Update Report

Posted 19 May 2009
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Update Report No. 2: Cyprus

Update Report in Word and PDF

Expected Council Action
The Council will hold consultations on 22 May and is expected to agree on the renewal of the mandate of the UN Peacekeeping Force in Cyprus (UNFICYP). It is also expected to discuss the most recent report of the Secretary-General on Cyprus. The Secretary General’s Special Representative in Cyprus Tayé-Brook Zerihoun is expected to brief the Council.

The Council decided to bring forward this mandate renewal to May (it expires on 15 June) to avoid the possible perceptions of conflict of interest due to the fact that Turkey has the presidency of the Council in June.

Key Recent Developments
The latest UNFICYP report was submitted on 15 May. In it, the Secretary-General said that the situation in the buffer zone had remained calm. But he also pointed out that the overall good cooperation between UNFICYP and the two sides was affected by recent increased restrictions on UNFICYP imposed by the Turkish forces stationed in the north. He also said that demining activities in the buffer zone have continued to make progress and that this was an important confidence-building measure. He added that the work of the bicommunal Committee on Missing Persons in charge of recovering the bodies of the missing has continued in a satisfactory way. The Secretary-General also reported that negotiations between the two leaders were still ongoing in a positive and constructive manner and that they had identified a number of points of convergence and divergence. He added that the existence of a significant body of work (from previous agreements) was an advantage as the leaders could draw upon it. But he also warned that the process cannot be open-ended and that the pace of the talks should increase. They would soon have to establish the broad outline of an agreement. Finally, he said that he would continually keep the operations on UNFICYP under review, taking into account developments on the ground.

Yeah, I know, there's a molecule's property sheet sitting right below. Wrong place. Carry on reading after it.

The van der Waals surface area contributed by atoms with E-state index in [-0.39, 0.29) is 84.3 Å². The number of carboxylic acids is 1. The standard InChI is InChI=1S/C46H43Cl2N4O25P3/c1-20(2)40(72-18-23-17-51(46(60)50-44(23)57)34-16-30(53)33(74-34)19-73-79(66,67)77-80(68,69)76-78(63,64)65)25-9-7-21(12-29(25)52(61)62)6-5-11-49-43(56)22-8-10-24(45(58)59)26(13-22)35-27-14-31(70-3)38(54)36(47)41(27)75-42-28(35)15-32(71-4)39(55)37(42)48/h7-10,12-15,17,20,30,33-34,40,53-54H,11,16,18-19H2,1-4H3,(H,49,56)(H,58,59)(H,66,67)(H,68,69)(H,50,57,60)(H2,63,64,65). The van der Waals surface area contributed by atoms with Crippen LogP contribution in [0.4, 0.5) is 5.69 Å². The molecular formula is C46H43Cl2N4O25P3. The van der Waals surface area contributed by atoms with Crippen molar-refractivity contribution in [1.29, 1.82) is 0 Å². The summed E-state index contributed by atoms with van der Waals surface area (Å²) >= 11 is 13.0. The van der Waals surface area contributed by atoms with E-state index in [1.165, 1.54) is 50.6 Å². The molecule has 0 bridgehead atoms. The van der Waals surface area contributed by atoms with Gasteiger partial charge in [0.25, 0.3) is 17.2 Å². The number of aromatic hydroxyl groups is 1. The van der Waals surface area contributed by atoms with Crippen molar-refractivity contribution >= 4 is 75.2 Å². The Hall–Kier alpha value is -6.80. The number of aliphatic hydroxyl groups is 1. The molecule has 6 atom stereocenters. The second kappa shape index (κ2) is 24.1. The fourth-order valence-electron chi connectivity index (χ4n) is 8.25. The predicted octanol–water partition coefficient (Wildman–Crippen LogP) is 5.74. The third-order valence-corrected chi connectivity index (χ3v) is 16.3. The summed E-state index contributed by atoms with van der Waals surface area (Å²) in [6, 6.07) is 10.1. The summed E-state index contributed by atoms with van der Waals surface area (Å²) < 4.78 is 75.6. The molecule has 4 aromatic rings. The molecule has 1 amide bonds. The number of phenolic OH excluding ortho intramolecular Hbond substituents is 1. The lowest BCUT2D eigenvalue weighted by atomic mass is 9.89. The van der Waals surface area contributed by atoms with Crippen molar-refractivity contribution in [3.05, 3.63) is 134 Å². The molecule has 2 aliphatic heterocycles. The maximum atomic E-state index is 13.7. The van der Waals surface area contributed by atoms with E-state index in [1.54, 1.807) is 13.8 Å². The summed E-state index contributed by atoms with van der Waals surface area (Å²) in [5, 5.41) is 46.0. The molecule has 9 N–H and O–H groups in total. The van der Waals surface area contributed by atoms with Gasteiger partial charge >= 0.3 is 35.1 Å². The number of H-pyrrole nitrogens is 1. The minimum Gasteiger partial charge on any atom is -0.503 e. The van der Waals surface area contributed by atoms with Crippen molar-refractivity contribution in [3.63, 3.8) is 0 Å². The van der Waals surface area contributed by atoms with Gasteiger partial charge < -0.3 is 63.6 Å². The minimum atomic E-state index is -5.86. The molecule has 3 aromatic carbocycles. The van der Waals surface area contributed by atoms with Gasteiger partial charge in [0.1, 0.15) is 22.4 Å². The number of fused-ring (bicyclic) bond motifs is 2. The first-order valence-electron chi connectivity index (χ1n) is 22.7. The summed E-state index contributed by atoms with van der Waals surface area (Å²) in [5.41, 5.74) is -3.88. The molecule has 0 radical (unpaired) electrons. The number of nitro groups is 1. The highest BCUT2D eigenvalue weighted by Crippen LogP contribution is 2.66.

On 30 April, the Council heard a briefing in informal consultations by the Secretary-General’s Special Adviser on Cyprus, Alexander Downer. (Please see our 28 April Update Report on Cyprus). The Council adopted a presidential statement warmly welcoming progress made so far in the negotiations and urging the leaders to increase the momentum. The Council emphasised the importance of full, flexible and constructive engagement of the parties and looked forward to decisive progress in the near future.

The Greek Cypriot and Turkish Cypriot leaders continue to meet every week and are currently addressing economic issues (they already addressed power-sharing issues, property issues, and EU matters). The remaining issues to tackle are territory and security and guarantees, after which a second round would allow the parties to begin actual negotiations on issues of disagreement.

In December 2008, the UN Mine Action Centre in Cyprus, which has been conducting mine clearance in the buffer zone since 2004, declared that it was running out of funding. It appears that an agreement was recently reached by which both Greek Cypriot contributions and EU funds would be used for demining. The project was therefore extended to April 2011. So far, about 80 percent of the demining project has been completed.

The Council is expected to renew the mandate of UNFICYP for an additional six months. The Council also has the option to:

  • endorse the Secretary-General’s observations in his latest report;
  • reiterate language used in the April presidential statement encouraging the parties to make further progress in the negotiations;